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  6. I see your point MC and I agree that just because someone shares DNA that they have to love them,but leave the door open(even the smallest bit) and who knows……This blog made me read your column and responses from Dec 2,08.

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  7. Hi Mary Catherine,

    I maybe a bit stubborn, but I feel that Father’s Day, Mother’s Day, etc., are just a bit too contrived for this camper. Aren’t we supposed to love and respect our Fathers, Mothers, etc. all year? Or will a nice card and some flowers on a dsignated day make up for the all the time we treat those we are supposed to love in a less than stellar way? Puhlease!!

    I can understand how you feel toward your biological father. But perhaps you might be fortunate enough to encounter a “substitue father” along your travels who will show you what a good daughter/father relationship is all about.

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  8. HG — well, I like Fathers and Mothers days a whole lot more than Valentine’s Day or Christmas (from the material perspective). But, yes, love and respect should be the norm all year ’round!

    I’ve observed some good “fatherly types” in my lifetime … in fact, I think I’m going to post a poem I wrote about one of them on my blog today!

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  9. MC, I guess I was responding to this:

    “Even the people who are supposed to love you and care for you the most will only do so as long as it doesn’t get in the way of what they want. The minute that happens, all bets are off.”

    If that’s true, then how is any love — a definition of which would probably include the ability to put the beloved’s interests above your own — possible?

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  10. Well, grasshopper. Love is absolutely possible — and delicious — in all its forms. It’s just that the form is mutable and love changes.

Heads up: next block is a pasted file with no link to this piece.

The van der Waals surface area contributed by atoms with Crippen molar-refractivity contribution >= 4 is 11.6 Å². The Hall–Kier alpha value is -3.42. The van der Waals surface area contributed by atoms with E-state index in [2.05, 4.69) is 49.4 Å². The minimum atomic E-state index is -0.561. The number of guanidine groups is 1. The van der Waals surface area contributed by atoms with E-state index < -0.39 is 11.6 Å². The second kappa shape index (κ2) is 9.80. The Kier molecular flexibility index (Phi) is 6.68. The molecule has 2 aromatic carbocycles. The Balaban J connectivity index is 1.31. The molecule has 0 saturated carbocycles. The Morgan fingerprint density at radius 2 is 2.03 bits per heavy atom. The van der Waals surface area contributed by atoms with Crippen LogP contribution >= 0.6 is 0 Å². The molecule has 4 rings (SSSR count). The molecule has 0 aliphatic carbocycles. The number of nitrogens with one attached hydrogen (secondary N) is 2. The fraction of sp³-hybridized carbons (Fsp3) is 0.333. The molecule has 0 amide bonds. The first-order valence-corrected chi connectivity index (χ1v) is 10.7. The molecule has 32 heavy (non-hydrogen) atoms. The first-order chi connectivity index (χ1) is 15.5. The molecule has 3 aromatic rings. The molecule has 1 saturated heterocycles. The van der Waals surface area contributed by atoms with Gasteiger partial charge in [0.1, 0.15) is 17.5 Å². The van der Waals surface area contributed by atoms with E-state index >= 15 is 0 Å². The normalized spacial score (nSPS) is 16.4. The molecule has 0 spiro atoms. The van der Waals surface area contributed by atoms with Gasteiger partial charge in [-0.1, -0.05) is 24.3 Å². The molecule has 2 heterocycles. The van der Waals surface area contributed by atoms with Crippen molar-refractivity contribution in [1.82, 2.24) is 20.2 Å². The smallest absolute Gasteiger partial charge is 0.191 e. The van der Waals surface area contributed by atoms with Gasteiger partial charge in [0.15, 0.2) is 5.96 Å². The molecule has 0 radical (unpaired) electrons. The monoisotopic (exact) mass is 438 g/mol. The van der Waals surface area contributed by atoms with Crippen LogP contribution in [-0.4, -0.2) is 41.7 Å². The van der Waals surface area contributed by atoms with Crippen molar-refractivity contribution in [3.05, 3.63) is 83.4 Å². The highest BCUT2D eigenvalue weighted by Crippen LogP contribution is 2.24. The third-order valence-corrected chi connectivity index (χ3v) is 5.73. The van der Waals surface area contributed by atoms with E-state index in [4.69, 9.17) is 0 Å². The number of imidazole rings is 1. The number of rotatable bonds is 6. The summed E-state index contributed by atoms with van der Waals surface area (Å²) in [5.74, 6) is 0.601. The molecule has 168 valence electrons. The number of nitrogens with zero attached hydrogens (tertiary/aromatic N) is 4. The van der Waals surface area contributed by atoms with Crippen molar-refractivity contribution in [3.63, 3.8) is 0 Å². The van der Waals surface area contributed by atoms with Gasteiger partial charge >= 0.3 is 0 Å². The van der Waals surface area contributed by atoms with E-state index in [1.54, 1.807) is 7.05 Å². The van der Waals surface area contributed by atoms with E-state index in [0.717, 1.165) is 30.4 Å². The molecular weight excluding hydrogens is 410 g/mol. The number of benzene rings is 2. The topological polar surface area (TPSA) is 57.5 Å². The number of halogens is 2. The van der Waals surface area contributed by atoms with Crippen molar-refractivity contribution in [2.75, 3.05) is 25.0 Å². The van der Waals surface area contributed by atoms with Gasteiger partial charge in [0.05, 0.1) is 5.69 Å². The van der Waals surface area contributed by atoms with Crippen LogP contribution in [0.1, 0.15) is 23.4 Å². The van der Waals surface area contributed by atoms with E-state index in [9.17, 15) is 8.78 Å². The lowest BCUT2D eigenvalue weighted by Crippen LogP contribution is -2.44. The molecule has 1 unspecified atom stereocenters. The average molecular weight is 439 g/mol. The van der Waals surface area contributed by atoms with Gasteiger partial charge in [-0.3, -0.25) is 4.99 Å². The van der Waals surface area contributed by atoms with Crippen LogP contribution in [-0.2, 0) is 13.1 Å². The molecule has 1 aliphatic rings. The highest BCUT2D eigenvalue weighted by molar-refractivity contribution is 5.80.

I believe it is definitely possible to put someone else’s interests above one’s own. You don’t even have to love someone to do that, and I think there’s a lot of evidence of people doing just that — often at great risk and sacrifice to their own selves.
    I just don’t think it’s very common. And I think it’s exceedingly uncommon in relationships where familiarity breeds, for the most part, and sadly to my mind, a fair amount of contempt or at the lesser, then a whole lot of taking for granted. I personally have not known or experienced any love from friends, family, husbands or lovers where, on important issues, when push came to shove, those who proclaimed unending, unconditional love, yada, yada, yada, did not ultimately — always — absolutely — put their own needs, wants, desires ahead of mine. I’m not necessarily faulting that. What I fault is the disconnect between what people say and how they ultimately act. What I fault is the conception — a misconception in my mind — that we ever actually know someone and that we can ever actually truly rely on someone if a situation arises where they have to choose between meeting their own needs and meeting the needs of the one they say they love. I’ve never once seen or heard of it happening. Does love exist, Cooper? I’d probably come down on the side that proclaims that it does not … not any more than hate does … that the only thing that exists is our instinctive drives toward self-preservation and the fulfillment, as advanced creatures, of a certain amount of desire to have our needs and wants met. Oftentimes, that desire takes the guise of romantic love, for example.
    It’s an interesting philosophical question and you and your wife should come to my salon sometime and we can talk about it … or you can come on your own. We’ll all get drunk like writers are supposed to and we’ll wax philosophical. I’ll be the cynic and you can be the romantic.

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  11. Sadly enough, Mary Catherine, I agree with you. And it is sad…

    Sometimes it is better if the father doesn’t stick around. I left my oldest son’s father because of excessive alcohol and guns. He never physically abused me, but I didn’t want my son grow up in an environment where that kind of behavior was ok. Unfortunately, I couldn’t convince the courts that the father was a danger to my son, so he spent everyother weekend with his father. Sometimes my son would call me to come get him because his father had “fallen asleep” and he couldn’t be awakened. Much of the time he was with his father, my son was frightened and neglected. As an adult, he chooses not to be in touch with his father, who thinks it is all my fault for turning his son against him. I see how it has marked him.

    Any man who could walk away from his children is probably the kind of man you don’t want in those children’s life anyhow.

    Happy Solstice!

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  12. Susan — thanks for reading the column and commenting. I’m sorry for what you went through in your marriage — but definitely happy you moved on. Hope you are continuing to be happy in BeanTown!!

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  13. Susan M. Kinsella
    June 29, 2009 at 12:27 pm

    Truly happier than I have ever been in my life!

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  14. Wow. very happy to hear that, Susan!